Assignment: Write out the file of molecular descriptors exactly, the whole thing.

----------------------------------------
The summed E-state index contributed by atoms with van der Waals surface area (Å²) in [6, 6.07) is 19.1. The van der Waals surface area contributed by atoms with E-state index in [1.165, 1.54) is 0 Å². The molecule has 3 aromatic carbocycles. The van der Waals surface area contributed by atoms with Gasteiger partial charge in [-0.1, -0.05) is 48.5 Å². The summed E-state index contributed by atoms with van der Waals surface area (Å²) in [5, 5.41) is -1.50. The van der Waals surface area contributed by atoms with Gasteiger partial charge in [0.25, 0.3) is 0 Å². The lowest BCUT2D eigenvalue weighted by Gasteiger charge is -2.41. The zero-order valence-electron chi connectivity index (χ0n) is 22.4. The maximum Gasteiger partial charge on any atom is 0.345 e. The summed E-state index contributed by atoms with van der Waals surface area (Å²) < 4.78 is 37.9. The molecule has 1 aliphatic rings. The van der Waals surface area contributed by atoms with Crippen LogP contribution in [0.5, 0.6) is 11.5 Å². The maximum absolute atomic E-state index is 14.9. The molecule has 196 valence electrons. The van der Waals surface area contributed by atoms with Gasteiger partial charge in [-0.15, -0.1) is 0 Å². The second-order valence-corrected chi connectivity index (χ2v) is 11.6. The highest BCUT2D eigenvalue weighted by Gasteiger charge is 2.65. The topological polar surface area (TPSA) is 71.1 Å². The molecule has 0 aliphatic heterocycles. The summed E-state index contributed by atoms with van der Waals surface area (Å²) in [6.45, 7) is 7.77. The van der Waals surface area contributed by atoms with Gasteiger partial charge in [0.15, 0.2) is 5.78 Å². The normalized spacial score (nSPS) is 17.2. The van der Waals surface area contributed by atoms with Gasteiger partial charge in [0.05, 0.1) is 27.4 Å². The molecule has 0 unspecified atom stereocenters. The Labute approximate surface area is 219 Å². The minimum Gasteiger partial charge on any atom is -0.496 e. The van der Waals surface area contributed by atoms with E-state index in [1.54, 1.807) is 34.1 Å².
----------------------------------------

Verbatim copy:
The summed E-state index contributed by atoms with van der Waals surface area (Å²) in [6, 6.07) is 19.1. The van der Waals surface area contributed by atoms with E-state index in [1.165, 1.54) is 0 Å². The molecule has 3 aromatic carbocycles. The van der Waals surface area contributed by atoms with Gasteiger partial charge in [-0.1, -0.05) is 48.5 Å². The summed E-state index contributed by atoms with van der Waals surface area (Å²) in [5, 5.41) is -1.50. The van der Waals surface area contributed by atoms with Gasteiger partial charge in [0.25, 0.3) is 0 Å². The lowest BCUT2D eigenvalue weighted by Gasteiger charge is -2.41. The zero-order valence-electron chi connectivity index (χ0n) is 22.4. The maximum Gasteiger partial charge on any atom is 0.345 e. The summed E-state index contributed by atoms with van der Waals surface area (Å²) < 4.78 is 37.9. The molecule has 1 aliphatic rings. The van der Waals surface area contributed by atoms with Crippen LogP contribution in [0.5, 0.6) is 11.5 Å². The maximum absolute atomic E-state index is 14.9. The molecule has 196 valence electrons. The van der Waals surface area contributed by atoms with Gasteiger partial charge in [-0.15, -0.1) is 0 Å². The second-order valence-corrected chi connectivity index (χ2v) is 11.6. The highest BCUT2D eigenvalue weighted by Gasteiger charge is 2.65. The topological polar surface area (TPSA) is 71.1 Å². The molecule has 0 aliphatic heterocycles. The summed E-state index contributed by atoms with van der Waals surface area (Å²) in [6.45, 7) is 7.77. The van der Waals surface area contributed by atoms with Gasteiger partial charge in [0.15, 0.2) is 5.78 Å². The normalized spacial score (nSPS) is 17.2. The van der Waals surface area contributed by atoms with Gasteiger partial charge in [0.05, 0.1) is 27.4 Å². The molecule has 0 unspecified atom stereocenters. The Labute approximate surface area is 219 Å². The minimum Gasteiger partial charge on any atom is -0.496 e. The van der Waals surface area contributed by atoms with E-state index in [1.54, 1.807) is 34.1 Å².